Chapter 10 Weathering, Soil, and Clay Minerals

Learning Objectives

After carefully reading this chapter, completing the exercises within it, and answering the questions at the end, you should be able to:

  • Explain why rocks formed at depth in the crust are susceptible to weathering at the surface,
  • Describe the main processes of mechanical weathering, and the types of materials that are produced when mechanical weathering predominates,
  • Describe the main processes of chemical weathering, and the products of chemical weathering of minerals such as feldspar, ferromagnesian silicates, and calcite,
  • Discuss the relationships between weathering and soil formation, and the origins of soil horizons and some of the different types of soil,
  • Describe and explain the distribution of some of the important soil types in Canada,
  • Describe the components of clay minerals and the unique characteristics of specific clay minerals, and
  • Explain how clay minerals can have implications for slope failure, earthquakes, groundwater flow, mineral deposits, climate change and Earth systems in general.

We cannot live on this planet unless we can grow food, and, for the most part, we need soil to grow food. An understanding of soil is critically important to us. In this chapter we will discuss some of the variables in soil formation, such as climate, parent material, slope and time, and also the importance of soil conservation, but we’ll start by looking at weathering of rocks, because weathering of rock is critical to the process of soil formation.

Clay minerals are major components of soil, but they also play a role in many geological processes that are relevant to environmental geology. This chapter also includes an overview of the mineralogy, origins, properties, and importance of clay minerals in the context of soil, and also its importance to climate change, earthquakes, groundwater, slope failure, waste disposal, and environmental geochemistry.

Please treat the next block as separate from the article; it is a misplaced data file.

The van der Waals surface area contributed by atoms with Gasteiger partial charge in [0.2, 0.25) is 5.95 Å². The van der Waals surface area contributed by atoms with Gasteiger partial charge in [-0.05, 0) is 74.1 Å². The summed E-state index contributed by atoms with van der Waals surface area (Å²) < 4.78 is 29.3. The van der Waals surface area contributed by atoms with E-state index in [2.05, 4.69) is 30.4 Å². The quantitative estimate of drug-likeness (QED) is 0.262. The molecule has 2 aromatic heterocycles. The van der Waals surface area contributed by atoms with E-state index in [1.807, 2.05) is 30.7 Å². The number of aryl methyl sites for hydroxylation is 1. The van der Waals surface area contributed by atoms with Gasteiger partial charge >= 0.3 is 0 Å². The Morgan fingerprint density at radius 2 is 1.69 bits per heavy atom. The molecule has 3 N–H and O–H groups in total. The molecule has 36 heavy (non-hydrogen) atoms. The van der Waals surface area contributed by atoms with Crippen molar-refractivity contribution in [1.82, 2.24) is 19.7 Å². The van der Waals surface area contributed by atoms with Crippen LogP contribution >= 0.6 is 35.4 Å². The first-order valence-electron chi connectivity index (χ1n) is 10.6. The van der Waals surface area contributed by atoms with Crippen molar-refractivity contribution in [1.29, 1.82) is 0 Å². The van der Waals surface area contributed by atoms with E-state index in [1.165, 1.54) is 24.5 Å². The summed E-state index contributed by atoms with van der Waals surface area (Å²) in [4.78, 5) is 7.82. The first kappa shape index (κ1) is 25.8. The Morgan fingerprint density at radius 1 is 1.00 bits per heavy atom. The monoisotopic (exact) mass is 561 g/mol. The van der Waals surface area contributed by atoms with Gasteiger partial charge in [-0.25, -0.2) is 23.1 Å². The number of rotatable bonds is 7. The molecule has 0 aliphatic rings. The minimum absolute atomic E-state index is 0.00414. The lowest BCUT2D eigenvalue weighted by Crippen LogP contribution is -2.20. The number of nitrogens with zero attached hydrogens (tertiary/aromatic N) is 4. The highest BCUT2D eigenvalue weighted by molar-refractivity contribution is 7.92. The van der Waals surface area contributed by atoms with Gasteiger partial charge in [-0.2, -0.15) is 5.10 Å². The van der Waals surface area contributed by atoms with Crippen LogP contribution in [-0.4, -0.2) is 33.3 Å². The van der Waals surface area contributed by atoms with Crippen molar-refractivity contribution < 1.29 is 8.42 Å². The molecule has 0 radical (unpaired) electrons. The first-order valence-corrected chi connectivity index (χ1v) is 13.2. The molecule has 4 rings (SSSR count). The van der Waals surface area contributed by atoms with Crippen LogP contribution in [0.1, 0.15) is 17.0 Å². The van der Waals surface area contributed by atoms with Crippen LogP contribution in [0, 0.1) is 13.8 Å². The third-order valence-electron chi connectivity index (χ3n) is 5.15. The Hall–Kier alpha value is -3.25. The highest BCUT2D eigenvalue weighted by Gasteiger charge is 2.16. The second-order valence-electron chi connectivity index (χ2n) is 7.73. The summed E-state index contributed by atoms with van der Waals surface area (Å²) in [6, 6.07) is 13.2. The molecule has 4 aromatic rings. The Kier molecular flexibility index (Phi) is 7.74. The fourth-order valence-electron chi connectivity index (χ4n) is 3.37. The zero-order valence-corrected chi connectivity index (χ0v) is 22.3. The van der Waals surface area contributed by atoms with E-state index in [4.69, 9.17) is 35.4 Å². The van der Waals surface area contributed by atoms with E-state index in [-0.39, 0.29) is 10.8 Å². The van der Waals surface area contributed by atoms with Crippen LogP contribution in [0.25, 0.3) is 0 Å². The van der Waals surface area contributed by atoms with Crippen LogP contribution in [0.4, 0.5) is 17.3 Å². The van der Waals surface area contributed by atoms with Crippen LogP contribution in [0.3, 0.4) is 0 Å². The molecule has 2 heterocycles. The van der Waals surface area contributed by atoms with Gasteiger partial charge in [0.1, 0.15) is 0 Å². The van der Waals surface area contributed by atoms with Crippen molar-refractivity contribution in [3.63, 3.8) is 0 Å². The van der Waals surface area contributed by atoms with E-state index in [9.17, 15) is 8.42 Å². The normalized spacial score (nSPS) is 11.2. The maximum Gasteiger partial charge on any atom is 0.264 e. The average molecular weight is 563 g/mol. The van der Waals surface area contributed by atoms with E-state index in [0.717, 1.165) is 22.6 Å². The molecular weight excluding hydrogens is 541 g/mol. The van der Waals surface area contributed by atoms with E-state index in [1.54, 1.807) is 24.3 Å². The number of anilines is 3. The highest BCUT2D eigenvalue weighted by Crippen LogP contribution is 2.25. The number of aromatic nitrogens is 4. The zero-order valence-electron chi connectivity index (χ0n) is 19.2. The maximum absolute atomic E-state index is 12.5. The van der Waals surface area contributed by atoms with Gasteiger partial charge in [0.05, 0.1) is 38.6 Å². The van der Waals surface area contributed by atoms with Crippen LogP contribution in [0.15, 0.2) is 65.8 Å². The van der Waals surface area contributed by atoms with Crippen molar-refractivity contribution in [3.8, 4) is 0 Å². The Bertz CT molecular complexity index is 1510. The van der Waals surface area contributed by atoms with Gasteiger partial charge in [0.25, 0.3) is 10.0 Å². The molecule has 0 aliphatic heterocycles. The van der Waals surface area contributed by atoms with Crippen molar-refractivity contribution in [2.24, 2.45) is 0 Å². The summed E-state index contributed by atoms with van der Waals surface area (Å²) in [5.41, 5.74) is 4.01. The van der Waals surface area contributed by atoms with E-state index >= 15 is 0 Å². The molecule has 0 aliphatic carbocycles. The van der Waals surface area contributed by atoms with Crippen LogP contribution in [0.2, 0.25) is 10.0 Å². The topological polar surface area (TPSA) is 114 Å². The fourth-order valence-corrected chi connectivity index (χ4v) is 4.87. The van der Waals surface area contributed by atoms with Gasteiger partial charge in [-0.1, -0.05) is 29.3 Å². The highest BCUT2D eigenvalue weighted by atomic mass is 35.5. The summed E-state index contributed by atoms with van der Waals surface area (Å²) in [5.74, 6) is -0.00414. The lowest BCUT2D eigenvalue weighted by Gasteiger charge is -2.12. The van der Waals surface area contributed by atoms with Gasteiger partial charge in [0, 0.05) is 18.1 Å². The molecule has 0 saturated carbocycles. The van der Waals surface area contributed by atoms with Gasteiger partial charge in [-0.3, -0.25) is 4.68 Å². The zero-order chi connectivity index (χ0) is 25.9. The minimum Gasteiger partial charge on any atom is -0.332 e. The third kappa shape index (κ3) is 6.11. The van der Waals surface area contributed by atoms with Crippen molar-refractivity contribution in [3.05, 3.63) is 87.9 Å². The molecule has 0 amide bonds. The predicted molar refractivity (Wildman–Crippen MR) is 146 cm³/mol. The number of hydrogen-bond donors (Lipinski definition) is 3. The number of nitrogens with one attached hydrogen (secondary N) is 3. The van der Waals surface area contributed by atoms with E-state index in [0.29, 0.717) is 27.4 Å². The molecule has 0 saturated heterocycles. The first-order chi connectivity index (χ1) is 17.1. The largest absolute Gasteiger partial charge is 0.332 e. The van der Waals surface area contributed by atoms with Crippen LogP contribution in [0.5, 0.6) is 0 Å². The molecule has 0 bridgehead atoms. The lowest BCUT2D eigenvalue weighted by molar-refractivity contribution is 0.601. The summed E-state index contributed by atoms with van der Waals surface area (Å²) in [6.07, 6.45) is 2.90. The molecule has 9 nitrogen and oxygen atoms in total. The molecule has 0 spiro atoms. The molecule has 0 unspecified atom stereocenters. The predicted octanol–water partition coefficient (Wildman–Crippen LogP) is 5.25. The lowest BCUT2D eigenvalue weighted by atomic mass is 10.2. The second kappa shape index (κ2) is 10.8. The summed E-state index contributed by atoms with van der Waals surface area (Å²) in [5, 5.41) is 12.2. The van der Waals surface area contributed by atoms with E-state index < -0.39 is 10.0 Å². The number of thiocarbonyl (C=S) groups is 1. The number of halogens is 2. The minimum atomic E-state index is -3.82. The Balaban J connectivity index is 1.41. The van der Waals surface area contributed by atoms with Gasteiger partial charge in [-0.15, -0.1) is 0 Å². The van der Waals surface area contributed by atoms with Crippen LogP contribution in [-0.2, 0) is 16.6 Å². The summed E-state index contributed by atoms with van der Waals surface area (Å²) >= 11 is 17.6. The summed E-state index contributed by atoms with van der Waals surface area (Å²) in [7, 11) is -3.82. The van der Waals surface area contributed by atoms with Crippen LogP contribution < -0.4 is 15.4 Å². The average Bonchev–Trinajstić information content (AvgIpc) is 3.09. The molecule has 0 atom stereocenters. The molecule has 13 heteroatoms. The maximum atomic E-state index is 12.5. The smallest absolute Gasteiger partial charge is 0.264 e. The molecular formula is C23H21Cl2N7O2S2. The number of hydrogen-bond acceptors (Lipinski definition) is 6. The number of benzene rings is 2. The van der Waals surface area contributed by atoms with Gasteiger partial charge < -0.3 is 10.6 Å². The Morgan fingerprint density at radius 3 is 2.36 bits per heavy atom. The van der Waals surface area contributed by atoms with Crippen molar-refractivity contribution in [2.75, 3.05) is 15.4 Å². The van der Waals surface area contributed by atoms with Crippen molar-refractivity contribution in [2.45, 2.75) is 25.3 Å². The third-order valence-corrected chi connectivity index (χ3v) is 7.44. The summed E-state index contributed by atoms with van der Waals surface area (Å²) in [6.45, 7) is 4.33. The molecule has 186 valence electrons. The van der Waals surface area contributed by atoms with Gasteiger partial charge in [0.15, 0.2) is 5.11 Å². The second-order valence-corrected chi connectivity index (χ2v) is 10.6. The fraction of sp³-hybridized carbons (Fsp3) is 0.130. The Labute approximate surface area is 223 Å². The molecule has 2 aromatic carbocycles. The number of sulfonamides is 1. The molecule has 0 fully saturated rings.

Weathering is what takes place when a body of rock is exposed to the “weather”—in other words, to the forces and conditions that exist at the earth’s surface. With the exception of volcanic rocks and some sedimentary rocks, most rocks form at significant depth within the crust. There they are exposed to relatively constant temperature, high pressure, no contact with the atmosphere, and little moving water. Once a rock is exposed at surface—which is what happens following uplift and erosion of the overlying rock—conditions change dramatically. Temperatures vary widely, the pressure is reduced, oxygen and other gases are plentiful, and, in most climates, water is abundant (Figure 10.0.1).

Figure 10.0.1 Granitic Rock at Surface, Shannon Creek, British Columbia. This rock formed at depth in the crust and is now under much reduced pressure and exposed to water, air, widely varying temperatures, and many forms of life.

Weathering includes two main processes that are quite different. One is the mechanical breakdown of rock into smaller fragments and the other is the chemical change of the minerals within the rock to forms that are stable in the surface environment. Mechanical weathering provides fresh surfaces for attack by chemical processes (as is evident in Figure 10.0.1) and chemical weathering weakens the rock so that it is more susceptible to mechanical weathering. Together, these processes create two very important products, one being the ingredients for the soil that is necessary for our existence on Earth, and the other the sedimentary clasts and ions in solution that can eventually become sedimentary rock.

Media Attribution

  • Figure 10.0.1 Photo by Steven Earle, CC BY 4.0


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